Thursday, September 21, 2006

Data, Code & Performance

A few more thoughts and questions following on from the previous post, and responses to it. If data art isn't necessarily concerned with the (apparent) meaning of its datasets, or their empirical basis, then what is it concerned with? Perhaps one answer has something to do with performance. Whatever else it does, this work performs a process that is meaningful in itself. Whatever else it says, it also says, "watch what I do with this data." It displays a data literacy, an ability to acquire, munge, filter, process, map and render. Since it's primarily operating as art, rather than functional visualisation / sonification, it also demonstrates a process of translating or mediating between those domains. This isn't a criticism (necessarily), just trying to think through a few basics, and taking on those points from toxi and infosthetics re. the tension between art and visualisation here. If data art is partly self-referential performance, then what kind of cultural values exist / are constructed around that? Manovich refers to "data-subjectivity" - are data artists exploring / peforming this "super-modern" state of being?

I'm sure there's a connection here somewhere with literal acts of data-performance. I saw some live coding performances at the Medi(t)ations conference in Adelaide (blogged earlier). Brisbane duo aa-cell(Andrew Sorensen and Andrew Brown) played a great set - two laptops, both running Sorensen's own Impromptu environment, with screens projected to show the accumulating code. Here too there was a kind of mediation between computational and cultural domains - a performance of (largely obscure) code structures that generated a sonic structure dense with musical references. It was partly the pulse of a synth kick drum (hand coded, of course) but I came away thinking of Kraftwerk - laptop live coding as the new "man machine."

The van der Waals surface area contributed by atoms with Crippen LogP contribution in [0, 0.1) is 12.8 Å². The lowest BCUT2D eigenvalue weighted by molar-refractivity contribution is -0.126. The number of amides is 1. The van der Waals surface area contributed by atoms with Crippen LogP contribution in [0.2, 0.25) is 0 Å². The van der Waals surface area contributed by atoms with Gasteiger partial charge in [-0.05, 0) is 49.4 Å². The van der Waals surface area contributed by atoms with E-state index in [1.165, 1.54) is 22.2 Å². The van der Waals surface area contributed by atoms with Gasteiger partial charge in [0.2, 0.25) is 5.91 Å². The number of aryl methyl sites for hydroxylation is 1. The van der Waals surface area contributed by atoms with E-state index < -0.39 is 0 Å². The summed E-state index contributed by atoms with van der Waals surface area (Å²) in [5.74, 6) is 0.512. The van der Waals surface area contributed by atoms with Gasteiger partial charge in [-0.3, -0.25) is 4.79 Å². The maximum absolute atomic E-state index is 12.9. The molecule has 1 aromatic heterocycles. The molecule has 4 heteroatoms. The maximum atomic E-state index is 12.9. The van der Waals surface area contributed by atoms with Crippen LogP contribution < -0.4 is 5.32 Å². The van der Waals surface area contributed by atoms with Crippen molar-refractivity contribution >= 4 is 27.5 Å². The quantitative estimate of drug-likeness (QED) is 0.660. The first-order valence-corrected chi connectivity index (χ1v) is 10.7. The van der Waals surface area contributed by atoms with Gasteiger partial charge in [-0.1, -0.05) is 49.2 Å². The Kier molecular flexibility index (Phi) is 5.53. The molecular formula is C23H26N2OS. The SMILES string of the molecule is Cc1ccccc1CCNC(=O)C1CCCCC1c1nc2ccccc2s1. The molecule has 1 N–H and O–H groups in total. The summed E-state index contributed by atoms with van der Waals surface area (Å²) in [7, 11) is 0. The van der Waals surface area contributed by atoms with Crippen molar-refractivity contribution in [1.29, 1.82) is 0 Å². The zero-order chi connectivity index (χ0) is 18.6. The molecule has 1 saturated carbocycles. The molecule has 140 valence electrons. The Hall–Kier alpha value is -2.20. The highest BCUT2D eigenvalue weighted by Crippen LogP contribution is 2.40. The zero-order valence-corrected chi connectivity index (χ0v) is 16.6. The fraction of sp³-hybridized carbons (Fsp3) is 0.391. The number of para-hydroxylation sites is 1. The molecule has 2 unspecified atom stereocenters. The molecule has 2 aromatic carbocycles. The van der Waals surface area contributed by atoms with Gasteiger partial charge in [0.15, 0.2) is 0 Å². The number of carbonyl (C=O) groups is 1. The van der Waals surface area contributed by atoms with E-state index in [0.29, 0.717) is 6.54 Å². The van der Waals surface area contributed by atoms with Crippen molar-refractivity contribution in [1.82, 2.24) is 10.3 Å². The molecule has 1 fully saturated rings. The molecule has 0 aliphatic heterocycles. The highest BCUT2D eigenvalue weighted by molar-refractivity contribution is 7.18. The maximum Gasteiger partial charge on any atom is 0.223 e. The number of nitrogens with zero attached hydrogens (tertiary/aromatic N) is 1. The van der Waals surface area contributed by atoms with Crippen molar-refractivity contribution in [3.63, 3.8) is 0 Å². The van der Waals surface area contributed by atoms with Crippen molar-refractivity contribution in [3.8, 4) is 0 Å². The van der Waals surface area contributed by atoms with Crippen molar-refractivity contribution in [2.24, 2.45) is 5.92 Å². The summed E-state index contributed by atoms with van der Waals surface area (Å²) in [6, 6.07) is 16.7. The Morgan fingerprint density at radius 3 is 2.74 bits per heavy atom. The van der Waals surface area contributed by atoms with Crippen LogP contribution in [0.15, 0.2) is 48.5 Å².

Live coding has a transparency that a lot of data art lacks - the code structure is gradually constructed, giving an (expert) observer some chance of following the formal, generative structure. Most data art conceals its mapping and munging, offering only an artefact and a promise that yes, this is "the data." Live coding's transparency is itself pretty opaque, though. At least one audience member at the Adelaide performance had no idea that the displayed text bore any relation to the sound. Live coding looks like great fun for the performers (like most improv), but what about the audience? Is data-subjectivity a prerequisite?